Meet the people saving stray cats in Villeray–Saint-Michel–Parc-Extension
'Seeing dead cats, it's really, really hard emotionally,' says Villeray resident Geneviève Szczepanik
It's dinner time at Geneviève Szczepanik's Villeray home, but there are other mouths to feed before it's her turn. As she pours kibble into metal bowls, five or six scruffy-looking cats enter her yard from the alley nearby.
"After a few days, if I haven't seen one, I start to get worried," said Szczepanik.
She isn't the only one concerned about the large number of stray cats in Villeray–Saint-Michel–Parc-Extension. This spring, the borough launched a program to trap, sterilize and care for stray cats, in partnership with the Montreal SPCA.
The goal is to keep the stray cat population under control, especially during the springtime baby boom. Recently, Szczepanik found a dead kitten on her back balcony.
"There was this tiny, little black [kitten], still attached to the placenta," said Szczepanik.
How to trap a cat — not so easy
The SPCA's program goes by the acronym TNRM, which stands for trap, neuter, release and maintain.
To trap cats, citizens like Szczepanik are provided with large metal cages, in which to place food. But not every cat takes the bait.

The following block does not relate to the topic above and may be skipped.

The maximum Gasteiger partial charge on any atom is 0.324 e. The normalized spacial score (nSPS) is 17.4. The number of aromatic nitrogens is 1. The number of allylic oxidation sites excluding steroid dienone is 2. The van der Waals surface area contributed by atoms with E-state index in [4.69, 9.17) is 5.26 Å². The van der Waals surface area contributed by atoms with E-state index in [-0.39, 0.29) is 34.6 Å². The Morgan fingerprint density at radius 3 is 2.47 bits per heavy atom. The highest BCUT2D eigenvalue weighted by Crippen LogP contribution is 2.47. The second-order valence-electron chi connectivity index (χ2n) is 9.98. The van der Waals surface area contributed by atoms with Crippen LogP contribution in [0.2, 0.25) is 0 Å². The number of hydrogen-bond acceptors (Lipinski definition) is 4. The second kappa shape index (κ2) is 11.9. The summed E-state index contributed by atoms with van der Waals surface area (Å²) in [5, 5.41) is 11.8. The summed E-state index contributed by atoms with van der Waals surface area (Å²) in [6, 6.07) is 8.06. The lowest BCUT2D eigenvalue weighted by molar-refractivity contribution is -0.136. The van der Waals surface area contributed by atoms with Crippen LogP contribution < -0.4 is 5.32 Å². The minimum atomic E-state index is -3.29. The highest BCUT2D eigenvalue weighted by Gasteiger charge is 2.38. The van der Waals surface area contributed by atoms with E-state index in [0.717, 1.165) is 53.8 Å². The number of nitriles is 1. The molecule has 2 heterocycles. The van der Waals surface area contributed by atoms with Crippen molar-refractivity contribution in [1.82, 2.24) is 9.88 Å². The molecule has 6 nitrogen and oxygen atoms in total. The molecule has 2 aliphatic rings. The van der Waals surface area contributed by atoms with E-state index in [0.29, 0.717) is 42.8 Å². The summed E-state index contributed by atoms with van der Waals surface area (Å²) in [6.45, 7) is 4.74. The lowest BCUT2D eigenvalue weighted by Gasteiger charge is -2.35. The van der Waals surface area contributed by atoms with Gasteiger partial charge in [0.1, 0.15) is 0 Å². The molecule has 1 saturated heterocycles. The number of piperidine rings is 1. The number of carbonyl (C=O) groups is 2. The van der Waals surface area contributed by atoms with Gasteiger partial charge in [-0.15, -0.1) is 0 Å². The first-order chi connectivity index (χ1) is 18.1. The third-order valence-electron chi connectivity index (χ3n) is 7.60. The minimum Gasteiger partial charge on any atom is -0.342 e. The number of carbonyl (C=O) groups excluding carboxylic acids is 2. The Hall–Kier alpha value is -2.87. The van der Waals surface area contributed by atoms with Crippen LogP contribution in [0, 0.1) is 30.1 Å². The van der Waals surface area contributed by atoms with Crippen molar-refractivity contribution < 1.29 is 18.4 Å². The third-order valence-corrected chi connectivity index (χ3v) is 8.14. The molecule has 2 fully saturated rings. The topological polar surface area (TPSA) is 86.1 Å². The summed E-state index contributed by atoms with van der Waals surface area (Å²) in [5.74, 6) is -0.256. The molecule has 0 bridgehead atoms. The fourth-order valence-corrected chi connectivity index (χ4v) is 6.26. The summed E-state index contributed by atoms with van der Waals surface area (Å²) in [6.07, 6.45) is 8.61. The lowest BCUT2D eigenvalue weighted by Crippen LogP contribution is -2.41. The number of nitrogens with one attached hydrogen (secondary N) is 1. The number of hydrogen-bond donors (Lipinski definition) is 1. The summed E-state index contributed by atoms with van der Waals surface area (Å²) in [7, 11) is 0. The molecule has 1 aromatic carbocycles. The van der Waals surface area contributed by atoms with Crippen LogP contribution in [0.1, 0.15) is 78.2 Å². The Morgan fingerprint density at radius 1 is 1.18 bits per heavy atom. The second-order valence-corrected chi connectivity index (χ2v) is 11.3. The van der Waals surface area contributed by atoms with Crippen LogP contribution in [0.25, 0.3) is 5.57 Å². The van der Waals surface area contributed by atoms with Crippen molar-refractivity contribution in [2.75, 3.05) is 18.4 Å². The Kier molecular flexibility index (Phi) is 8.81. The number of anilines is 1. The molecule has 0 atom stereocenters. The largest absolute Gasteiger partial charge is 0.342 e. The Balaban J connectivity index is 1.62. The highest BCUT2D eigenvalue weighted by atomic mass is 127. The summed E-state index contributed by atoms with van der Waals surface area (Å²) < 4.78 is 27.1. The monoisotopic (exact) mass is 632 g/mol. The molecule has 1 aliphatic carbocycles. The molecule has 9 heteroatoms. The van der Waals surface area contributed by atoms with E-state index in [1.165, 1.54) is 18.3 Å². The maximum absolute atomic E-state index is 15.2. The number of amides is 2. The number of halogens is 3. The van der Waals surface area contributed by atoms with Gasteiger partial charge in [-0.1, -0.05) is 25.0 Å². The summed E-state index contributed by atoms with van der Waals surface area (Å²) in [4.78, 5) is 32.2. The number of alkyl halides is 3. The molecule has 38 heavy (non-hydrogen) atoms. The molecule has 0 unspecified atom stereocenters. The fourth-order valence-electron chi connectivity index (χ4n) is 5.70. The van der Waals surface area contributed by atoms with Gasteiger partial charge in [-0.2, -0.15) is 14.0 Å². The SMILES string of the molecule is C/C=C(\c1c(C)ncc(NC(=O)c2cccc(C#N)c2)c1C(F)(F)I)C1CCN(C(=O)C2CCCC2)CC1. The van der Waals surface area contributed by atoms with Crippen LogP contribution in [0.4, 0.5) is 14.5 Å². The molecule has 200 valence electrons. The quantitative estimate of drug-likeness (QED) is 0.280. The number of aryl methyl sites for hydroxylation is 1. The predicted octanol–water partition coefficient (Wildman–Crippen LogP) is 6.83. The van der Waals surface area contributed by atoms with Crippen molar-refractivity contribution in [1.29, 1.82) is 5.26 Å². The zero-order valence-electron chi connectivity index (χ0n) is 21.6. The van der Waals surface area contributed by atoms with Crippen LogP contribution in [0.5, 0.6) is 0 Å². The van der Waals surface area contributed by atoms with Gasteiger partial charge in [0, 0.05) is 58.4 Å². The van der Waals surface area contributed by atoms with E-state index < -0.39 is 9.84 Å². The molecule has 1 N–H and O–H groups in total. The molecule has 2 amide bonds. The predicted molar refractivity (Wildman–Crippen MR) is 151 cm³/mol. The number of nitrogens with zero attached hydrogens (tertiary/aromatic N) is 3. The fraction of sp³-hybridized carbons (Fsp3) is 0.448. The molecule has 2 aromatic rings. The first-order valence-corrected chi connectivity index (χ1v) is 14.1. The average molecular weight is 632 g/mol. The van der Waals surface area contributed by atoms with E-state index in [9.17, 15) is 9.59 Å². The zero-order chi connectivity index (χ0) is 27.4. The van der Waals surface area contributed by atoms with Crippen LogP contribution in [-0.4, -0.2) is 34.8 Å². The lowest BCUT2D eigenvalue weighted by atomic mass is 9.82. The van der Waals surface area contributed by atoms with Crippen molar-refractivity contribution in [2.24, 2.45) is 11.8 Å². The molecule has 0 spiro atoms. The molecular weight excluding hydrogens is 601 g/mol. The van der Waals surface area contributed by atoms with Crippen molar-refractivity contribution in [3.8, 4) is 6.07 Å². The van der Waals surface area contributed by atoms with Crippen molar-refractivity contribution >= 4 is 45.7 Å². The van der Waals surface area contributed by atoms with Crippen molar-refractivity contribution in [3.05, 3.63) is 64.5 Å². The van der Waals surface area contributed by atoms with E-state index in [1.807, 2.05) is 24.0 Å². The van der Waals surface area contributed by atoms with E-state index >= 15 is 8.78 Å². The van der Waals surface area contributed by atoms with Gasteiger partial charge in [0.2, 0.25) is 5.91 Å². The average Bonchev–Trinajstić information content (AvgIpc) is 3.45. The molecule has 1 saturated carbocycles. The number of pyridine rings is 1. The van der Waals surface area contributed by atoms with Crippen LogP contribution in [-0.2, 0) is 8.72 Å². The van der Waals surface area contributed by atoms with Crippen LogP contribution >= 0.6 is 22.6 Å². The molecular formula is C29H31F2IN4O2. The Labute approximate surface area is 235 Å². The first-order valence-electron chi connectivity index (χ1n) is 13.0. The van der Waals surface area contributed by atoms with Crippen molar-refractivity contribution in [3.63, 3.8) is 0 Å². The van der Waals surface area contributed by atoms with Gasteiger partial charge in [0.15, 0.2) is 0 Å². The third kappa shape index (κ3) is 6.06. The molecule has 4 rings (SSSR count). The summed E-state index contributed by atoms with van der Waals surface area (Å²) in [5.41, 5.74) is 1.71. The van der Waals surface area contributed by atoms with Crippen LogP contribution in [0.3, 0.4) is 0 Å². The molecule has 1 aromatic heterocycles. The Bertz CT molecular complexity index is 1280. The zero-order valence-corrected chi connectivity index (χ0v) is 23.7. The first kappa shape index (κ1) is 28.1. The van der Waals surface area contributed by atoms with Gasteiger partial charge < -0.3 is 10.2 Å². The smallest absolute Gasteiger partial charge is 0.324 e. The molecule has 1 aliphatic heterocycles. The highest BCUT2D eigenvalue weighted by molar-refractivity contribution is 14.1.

"Some cats even know how to get the food without closing the trap," said Szczepanik.
Szczepanik's neighbours have even adopted one of the cats, a feline they named Velcro because of her cuddly nature.
"She was always grabbing us, like, 'Just pet me. Love me, please!'" said Szczepanik.
Although the SPCA's program is just getting underway in Villeray–Saint-Michel–Parc-Extension, Szczepanik says some of her neighbours aren't happy about having a large number of cats living and eating near their homes.
"It's not the most wonderful thing when you garden and [have flowers], and cats start pooping everywhere," she said.
Borough Mayor Giuliana Fumagalli says she hasn't received any complaints about the program, which the SPCA currently runs in 12 boroughs across the city. Fumagalli has signed a two-year, $20,000 contract for the program, and she hopes many citizens take part.
"We see this as win-win. We make sure the cats are taken care of," said Fumagalli.
Citizens interested in participating in the program must get a form signed by their landlord, authorizing them to carry out trapping and feeding on their territory, and must receive training given by the SPCA.